Home > Research > Publications & Outputs > Recent understanding of Antarctic supraglacial ...

Associated organisational unit

Links

Text available via DOI:

View graph of relations

Recent understanding of Antarctic supraglacial lakes using satellite remote sensing

Research output: Contribution to Journal/MagazineJournal articlepeer-review

E-pub ahead of print

Standard

Recent understanding of Antarctic supraglacial lakes using satellite remote sensing. / Arthur, J.F.; Stokes, C.; Jamieson, S.S.R. et al.

In: Progress in Physical Geography, 19.05.2020.

Research output: Contribution to Journal/MagazineJournal articlepeer-review

Harvard

APA

Arthur, J. F., Stokes, C., Jamieson, S. S. R., Carr, J. R., & Leeson, A. A. (2020). Recent understanding of Antarctic supraglacial lakes using satellite remote sensing. Progress in Physical Geography. https://doi.org/10.1177/0309133320916114

Vancouver

Arthur JF, Stokes C, Jamieson SSR, Carr JR, Leeson AA. Recent understanding of Antarctic supraglacial lakes using satellite remote sensing. Progress in Physical Geography. 2020 May 19. Epub 2020 May 19. doi: 10.1177/0309133320916114

Author

Arthur, J.F. ; Stokes, C. ; Jamieson, S.S.R. et al. / Recent understanding of Antarctic supraglacial lakes using satellite remote sensing. In: Progress in Physical Geography. 2020.

Bibtex

@article{e4f2b5d8bb51482c90828228a44a3208,
title = "Recent understanding of Antarctic supraglacial lakes using satellite remote sensing",
abstract = "Supraglacial lakes (SGLs) are now known to be widespread in Antarctica, where they represent an important component of ice sheet mass balance. This paper reviews how recent progress in satellite remote sensing has substantially advanced our understanding of SGLs in Antarctica, including their characteristics, geographic distribution and impacts on ice sheet dynamics. Important advances include: (a) the capability to resolve lakes at sub-metre resolution at weekly timescales; (b) the measurement of lake depth and volume changes at seasonal timescales, including sporadic observations of lake drainage events and (c) the integration of multiple optical satellite datasets to obtain continent-wide observations of lake distributions. Despite recent progress, however, there remain important gaps in our understanding, most notably: (a) the relationship between seasonal variability in SGL development and near-surface climate; (b) the prevalence and impact of SGL drainage events on both grounded and floating ice and (c) the sensitivity of individual ice shelves to lake-induced hydrofracture. Given that surface melting and SGL development is predicted to play an increasingly important role in the surface mass balance of Antarctica, bridging these gaps will help constrain predictions of future rapid ice loss from Antarctica. {\textcopyright} The Author(s) 2020.",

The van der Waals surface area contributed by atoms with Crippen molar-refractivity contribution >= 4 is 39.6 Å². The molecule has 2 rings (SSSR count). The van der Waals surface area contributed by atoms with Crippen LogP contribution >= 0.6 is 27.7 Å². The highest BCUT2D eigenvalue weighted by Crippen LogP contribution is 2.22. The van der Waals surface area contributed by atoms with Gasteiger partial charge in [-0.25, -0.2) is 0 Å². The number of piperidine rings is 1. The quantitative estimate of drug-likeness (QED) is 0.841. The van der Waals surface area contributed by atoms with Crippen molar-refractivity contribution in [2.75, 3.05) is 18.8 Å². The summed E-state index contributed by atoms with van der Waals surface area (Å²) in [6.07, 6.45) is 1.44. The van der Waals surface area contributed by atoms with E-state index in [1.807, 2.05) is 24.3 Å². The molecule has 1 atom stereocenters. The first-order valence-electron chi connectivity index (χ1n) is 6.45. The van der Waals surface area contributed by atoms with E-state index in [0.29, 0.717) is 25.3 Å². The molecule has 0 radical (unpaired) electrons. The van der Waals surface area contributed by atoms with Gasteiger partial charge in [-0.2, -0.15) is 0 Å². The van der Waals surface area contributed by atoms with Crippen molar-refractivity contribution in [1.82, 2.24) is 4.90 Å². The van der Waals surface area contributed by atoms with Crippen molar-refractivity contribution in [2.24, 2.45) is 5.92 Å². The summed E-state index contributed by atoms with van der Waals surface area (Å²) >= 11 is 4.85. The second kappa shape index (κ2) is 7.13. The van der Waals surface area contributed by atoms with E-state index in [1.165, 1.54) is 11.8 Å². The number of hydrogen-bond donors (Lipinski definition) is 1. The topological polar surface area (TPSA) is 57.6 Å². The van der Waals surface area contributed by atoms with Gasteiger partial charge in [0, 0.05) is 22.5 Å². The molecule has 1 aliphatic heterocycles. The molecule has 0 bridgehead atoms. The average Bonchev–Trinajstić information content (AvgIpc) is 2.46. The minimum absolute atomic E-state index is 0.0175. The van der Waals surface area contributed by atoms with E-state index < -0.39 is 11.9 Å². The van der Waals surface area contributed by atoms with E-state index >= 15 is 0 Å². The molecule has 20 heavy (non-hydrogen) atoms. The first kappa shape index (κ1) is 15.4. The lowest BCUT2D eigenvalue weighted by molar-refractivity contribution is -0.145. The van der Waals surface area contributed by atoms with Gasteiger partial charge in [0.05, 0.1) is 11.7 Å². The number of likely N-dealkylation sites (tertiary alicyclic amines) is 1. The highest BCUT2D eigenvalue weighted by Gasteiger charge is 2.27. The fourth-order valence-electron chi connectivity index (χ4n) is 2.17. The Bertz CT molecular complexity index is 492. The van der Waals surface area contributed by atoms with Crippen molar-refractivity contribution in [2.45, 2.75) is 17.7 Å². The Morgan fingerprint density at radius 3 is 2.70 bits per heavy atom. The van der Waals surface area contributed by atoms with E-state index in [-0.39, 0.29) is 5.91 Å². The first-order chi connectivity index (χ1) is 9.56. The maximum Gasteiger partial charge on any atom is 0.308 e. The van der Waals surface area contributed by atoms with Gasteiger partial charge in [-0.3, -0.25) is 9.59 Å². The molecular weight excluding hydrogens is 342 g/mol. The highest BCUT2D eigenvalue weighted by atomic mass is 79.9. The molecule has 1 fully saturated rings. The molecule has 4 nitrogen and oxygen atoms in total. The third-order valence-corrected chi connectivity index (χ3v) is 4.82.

keywords = "Antarctica, hydrology, remote sensing, Supraglacial lakes",
author = "J.F. Arthur and C. Stokes and S.S.R. Jamieson and J.R. Carr and A.A. Leeson",
year = "2020",
month = may,
day = "19",
doi = "10.1177/0309133320916114",
language = "English",
journal = "Progress in Physical Geography",
issn = "0309-1333",
publisher = "SAGE Publications Ltd",